Management by committee: the final ‘life cycle.’
In 1997, in discussing the “Company Life Cycle,” marketing researchers Thomas Schori and Michael Garee encapsulated the hazards of managing a company by committee. Their article,“Management by committee’ signals final stages of company ‘life cycle,” warned that organizations managed in this way were doomed to “turgidity, headed for imminent decline.”
I spent a long time in corporate life and know well of what Dr. Schori and Michael Garee speak. I thought of this when I recently and belatedly discovered how this management style has pervaded so many state bar organizations. Indeed, it’s so prevalent it almost suggests a genetic flaw in the lawyer psyche.
Indeed, it has even permeated the august Arizona State Bar whose 16,000 lawyers apparently necessitate governance by a 30 member Board of Governors. Boy, that’s one big board room.
And with a Board that large, even if each member limited his or her remarks to but 10 minutes per meeting, that would still amount to a 5 hour meeting!
Specifically, what turned my mind to this topic was a January 31, 2011 blast email from the Arizona Bar notifying members that the State Bar’s Committee on Rules of Professional Conduct was reviewing Arizona’s new medical marijuana law and its ethical rule implications. Guidance on the matter is supposed to come before the law is implemented in late March 2011.
While the law makes the business of medical marijuana permissible, it still runs afoul of federal law. So to help keep Arizona lawyers from violating ethical rules, i.e., ER 1.2(d) “A lawyer shall not counsel a client to engage, or assist a client, in conduct that the lawyer knows is criminal or fraudulent,” the state bar’s committee has decided to weigh in. But the problem is, the committee has 33 members!
In the army, there’s a term for an excessive amount of people attempting to accomplish a given task. What’s that word next to “Cluster”?
The largest bar organization in the U.S. is California’s with more than 228,000 active lawyers. But when it comes to governance, California is a mere piker compared to other bar associations. It’s run by only a 23 member Board of Governors.
By comparison, Colorado has almost too many members to count on its Board with well over 150 governors to manage a bar association made up of approximately 14, 000 lawyers.
So if California inexplicably ever wanted to follow Colorado’s Governance lead, California’s Board of Governors would have to number 2,280 Members. Fortunately, unlike the Arizona Bar which so often providently emulates Colorado’s “Nothing without Providence” style, California has yet to adopt the Colorado governance model.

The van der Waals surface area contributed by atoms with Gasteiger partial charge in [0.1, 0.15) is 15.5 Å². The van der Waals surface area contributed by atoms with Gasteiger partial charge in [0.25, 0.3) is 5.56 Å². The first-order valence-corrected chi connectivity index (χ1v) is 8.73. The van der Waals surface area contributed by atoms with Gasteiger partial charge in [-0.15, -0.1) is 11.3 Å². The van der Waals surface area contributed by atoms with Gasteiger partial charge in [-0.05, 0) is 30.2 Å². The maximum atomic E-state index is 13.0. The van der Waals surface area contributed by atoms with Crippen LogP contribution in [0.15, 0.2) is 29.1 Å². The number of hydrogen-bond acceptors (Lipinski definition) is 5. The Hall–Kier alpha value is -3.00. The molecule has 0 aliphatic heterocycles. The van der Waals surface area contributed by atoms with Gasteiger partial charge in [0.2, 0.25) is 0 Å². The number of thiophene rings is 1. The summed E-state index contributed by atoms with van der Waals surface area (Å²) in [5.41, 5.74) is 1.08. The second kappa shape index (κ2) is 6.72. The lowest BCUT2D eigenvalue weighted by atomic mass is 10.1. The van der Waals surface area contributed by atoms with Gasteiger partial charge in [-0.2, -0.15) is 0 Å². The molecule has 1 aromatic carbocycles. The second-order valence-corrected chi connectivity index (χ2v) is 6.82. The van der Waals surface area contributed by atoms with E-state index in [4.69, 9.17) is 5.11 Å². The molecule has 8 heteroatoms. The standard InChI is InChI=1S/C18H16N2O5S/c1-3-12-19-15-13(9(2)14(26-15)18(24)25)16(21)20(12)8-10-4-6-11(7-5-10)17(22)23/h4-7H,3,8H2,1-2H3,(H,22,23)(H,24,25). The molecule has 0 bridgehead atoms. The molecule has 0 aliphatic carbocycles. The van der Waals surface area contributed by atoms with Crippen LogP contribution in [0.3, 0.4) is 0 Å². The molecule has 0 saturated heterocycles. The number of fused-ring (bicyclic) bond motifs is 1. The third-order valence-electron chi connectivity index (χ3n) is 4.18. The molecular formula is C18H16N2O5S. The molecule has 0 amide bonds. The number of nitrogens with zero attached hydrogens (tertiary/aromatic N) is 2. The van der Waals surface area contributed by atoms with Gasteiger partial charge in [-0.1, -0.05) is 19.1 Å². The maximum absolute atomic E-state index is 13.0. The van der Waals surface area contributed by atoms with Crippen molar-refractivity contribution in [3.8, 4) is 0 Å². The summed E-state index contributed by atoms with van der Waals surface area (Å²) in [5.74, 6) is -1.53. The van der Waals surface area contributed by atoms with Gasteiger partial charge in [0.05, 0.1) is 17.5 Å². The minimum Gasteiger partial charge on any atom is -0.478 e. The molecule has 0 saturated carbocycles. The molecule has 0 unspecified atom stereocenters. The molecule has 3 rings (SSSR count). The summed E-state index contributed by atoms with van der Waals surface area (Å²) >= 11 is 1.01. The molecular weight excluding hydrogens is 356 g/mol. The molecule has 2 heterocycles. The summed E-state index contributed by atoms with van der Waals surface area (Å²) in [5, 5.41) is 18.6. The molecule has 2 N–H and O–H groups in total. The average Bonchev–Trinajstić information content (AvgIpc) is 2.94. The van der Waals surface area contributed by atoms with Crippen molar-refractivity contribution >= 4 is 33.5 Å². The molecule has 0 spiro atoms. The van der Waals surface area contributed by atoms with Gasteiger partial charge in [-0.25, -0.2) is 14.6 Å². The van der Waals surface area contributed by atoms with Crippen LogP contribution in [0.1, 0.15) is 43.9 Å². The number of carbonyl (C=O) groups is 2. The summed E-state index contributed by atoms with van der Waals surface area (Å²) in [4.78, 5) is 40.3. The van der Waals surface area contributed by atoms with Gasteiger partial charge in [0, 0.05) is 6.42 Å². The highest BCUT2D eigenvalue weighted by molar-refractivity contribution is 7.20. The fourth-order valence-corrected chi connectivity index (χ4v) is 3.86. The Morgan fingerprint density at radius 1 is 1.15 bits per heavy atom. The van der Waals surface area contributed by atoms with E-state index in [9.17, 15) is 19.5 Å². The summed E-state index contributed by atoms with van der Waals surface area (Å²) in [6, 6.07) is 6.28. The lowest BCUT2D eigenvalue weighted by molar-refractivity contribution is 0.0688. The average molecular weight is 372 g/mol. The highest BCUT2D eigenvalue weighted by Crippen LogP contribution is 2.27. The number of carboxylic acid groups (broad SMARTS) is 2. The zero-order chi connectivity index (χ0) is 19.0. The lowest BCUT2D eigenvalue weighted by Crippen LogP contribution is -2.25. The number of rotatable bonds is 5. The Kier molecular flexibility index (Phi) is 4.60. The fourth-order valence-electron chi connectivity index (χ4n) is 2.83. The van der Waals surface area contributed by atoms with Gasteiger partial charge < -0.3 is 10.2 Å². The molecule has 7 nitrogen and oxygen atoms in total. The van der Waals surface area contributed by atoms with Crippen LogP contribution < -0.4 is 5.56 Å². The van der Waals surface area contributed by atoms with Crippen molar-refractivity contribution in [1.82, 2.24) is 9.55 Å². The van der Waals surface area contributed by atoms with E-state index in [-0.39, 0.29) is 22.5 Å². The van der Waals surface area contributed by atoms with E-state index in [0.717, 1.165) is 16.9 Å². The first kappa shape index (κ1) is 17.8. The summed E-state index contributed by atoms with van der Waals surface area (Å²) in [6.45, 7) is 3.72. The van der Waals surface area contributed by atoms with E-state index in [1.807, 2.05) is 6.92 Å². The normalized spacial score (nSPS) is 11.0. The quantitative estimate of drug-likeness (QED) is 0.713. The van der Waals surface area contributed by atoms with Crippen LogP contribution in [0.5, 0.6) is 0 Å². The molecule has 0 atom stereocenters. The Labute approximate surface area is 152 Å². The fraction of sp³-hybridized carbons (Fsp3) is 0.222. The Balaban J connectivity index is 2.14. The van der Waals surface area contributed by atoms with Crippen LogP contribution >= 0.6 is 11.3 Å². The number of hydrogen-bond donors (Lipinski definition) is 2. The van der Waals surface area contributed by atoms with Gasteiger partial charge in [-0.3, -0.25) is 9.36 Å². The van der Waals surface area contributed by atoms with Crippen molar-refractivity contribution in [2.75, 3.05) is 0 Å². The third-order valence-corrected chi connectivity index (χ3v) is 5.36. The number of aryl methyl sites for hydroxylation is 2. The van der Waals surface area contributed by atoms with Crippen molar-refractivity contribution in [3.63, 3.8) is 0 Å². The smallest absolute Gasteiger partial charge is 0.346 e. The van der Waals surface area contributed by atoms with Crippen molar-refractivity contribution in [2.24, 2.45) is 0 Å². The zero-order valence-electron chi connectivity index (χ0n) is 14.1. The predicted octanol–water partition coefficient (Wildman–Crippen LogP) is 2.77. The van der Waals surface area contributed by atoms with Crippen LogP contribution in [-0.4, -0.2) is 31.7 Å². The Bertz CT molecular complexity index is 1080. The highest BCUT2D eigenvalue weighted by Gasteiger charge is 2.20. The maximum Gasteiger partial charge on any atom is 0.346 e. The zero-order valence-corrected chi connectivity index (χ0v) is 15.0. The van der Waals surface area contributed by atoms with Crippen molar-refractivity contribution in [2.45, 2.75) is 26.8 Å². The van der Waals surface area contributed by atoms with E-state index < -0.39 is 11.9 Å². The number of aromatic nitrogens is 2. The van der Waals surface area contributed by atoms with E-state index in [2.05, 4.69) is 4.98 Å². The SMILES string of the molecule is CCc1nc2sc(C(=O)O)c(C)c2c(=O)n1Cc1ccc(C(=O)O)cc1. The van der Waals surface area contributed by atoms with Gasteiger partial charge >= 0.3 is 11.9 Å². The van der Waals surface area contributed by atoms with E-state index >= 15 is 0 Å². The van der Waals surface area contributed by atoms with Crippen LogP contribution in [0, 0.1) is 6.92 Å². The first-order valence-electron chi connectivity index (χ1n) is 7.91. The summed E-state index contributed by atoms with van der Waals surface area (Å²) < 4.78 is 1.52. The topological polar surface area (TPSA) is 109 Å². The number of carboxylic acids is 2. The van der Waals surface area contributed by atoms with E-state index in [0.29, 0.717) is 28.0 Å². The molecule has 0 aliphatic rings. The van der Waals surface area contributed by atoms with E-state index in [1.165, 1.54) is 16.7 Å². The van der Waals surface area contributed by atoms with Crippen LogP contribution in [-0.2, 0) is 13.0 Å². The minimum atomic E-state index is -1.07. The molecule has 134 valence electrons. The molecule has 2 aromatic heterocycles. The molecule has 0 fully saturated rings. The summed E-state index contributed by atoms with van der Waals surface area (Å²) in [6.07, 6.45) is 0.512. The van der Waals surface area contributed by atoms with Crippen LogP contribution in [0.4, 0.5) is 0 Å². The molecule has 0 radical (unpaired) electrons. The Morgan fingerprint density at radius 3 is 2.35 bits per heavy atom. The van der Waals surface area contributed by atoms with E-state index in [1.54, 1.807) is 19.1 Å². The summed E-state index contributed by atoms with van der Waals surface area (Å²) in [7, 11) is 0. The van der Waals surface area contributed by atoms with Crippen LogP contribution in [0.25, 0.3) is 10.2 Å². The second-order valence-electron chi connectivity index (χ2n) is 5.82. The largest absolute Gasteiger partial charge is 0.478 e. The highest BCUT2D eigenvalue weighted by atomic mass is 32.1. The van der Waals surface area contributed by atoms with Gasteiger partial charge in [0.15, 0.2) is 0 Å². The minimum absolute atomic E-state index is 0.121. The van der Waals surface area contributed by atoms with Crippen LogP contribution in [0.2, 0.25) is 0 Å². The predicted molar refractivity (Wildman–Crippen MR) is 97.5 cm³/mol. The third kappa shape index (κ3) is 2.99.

Back in Nevada, not including its ex-officio member, the Nevada Bar has a 16 member Board of Governors to oversee its 8,600 plus lawyers. And for a bar of like size, New Mexico has a 22 member Board of Bar Commissioners.
Cast of thousands.
But then the Colorado Bar and the Arizona State Bar have a Cecil B. DeMille mentality. DeMille is famous for making the film, “The Ten Commandments,” which delighted audiences with its “cast of thousands.”
The Rugby Scrum.
Why is management by committee so commonplace? Well, there’s no better example of a bureaucracy’s bona fides.
Years ago, I worked for the consummate corporate political animal. This guy was so risk averse that his decision-making style was to get as many subordinates as possible jammed into his office and via conference call speaker phone to help him make decisions. Consensus via management by committee provided him with the political cover he sought.
Ironically, he delusionally believed this approach made him a good boss and earned him the respect of his superiors. It did neither. Instead, it solidified his reputation for weakness, indecisiveness, and unreliability.
It also consigned him until his retirement, to junior status at the bottom of the executive management ranks. I derided his management by committee meetings as ‘rugby scrums.’ However, I realize now it was a disservice to that manly sport to make that comparison.
LBJ’s version of management by committee.
There are instances, of course, where tough-minded managers bring others into a decision-making process but not for purposes of political cover. Instead, it’s a Machiavellian way to co-opt critics by muzzling them by participation in the process. Once they’re part of the decision, they’re personally conflicted from criticizing it or else they risk criticizing themselves.
Lyndon Baines Johnson, the 36th President of the United States, was one of the most bare-knuckled, hard-nosed politicos to ever walk the halls of Congress or to occupy the Oval Office. He’s remembered for one quote in particular, which epitomized Johnson’s version of ‘management by committee.’
So in the case of bar association management by committee, is it done to diffuse accountability and gain political cover? Or is it to mute criticism from lawyers who by their nature can be noxious, vexatious, and argumentative? Clearly, a bar committee of sufficient size will need to study these queries to provide the answers.